Wesley Clark: Make Solar Energy a Military Mission
In his State of the Union address, President Barack Obama called for the U.S. to “double-down on a clean energy industry that’s never been more promising.”
Solar, wind and other clean energy technologies played a central role in the president’s address because of their importance to American economic competitiveness and prosperity - and rightly so, the sector is already providing a welcome spot of job and market growth with the opportunity for much more with further U.S. commitment. But while all eyes are on the economy, let’s not forget that those same clean energy investments are mission critical to another top national priority: to strengthen American energy security.
Consider these facts regarding the U.S. Department of Defense:
· U.S. military operations represent the largest consumer of all forms of energy globally.
· Our troops in Afghanistan pay the equivalent of $400 per gallon of fossil fuel when security, transportation and mortality costs are tallied up, with the largest expense being battlefield electricity generation.
· Here at home, virtually all military bases including Fort Irwin here in the California desert are shifting to solar energy in order to develop a more secure, on-site power supply that will increase resiliency and reduce dependence upon imports of fossil fuels from hostile countries.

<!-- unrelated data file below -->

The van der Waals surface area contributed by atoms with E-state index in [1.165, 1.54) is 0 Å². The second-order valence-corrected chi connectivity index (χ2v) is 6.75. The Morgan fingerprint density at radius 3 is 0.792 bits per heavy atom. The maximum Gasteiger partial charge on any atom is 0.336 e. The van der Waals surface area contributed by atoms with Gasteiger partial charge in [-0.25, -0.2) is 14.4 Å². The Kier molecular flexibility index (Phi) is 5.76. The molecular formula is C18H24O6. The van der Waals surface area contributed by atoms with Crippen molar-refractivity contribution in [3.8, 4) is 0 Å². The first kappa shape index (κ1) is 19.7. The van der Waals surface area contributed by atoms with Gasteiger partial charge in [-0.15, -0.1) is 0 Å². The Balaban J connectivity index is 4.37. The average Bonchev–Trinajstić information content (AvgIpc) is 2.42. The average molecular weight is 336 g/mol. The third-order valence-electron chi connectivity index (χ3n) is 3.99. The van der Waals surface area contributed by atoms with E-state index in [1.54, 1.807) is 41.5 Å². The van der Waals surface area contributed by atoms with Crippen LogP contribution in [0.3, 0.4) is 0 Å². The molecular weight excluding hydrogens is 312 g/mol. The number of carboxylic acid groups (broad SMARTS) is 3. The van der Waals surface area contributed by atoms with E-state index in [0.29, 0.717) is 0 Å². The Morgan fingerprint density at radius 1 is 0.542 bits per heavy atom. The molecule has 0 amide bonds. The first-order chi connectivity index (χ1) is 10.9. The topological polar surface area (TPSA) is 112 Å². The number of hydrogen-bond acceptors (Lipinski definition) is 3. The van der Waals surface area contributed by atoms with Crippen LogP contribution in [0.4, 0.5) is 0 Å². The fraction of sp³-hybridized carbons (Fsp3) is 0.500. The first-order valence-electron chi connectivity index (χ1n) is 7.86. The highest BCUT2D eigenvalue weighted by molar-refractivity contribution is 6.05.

In the past, the Defense Department has played a remarkably consistent role in commercializing new technologies that provide tremendous social benefits within the larger civilian realm of society. The Internet, created by the Defense Advanced Research Projects Agency in 1969, is perhaps the most famous and transformative of the Department of Defense’s contributions to consumer markets.
Thanks to support from the Defense Department and the U.S. Department of Energy, solar energy is achieving cost milestones that were unthinkable just a short time ago: a 75% price drop over the last three years. But there is a lot of competition in this market, fueled by major government support in places such as Europe and China. With Europe’s consistent pro-solar policies - long-term above-market payments for solar energy - as well as force-fed Chinese procurement - some U.S. manufacturing firms have been driven out of the business. Solyndra is one, and there are others that have followed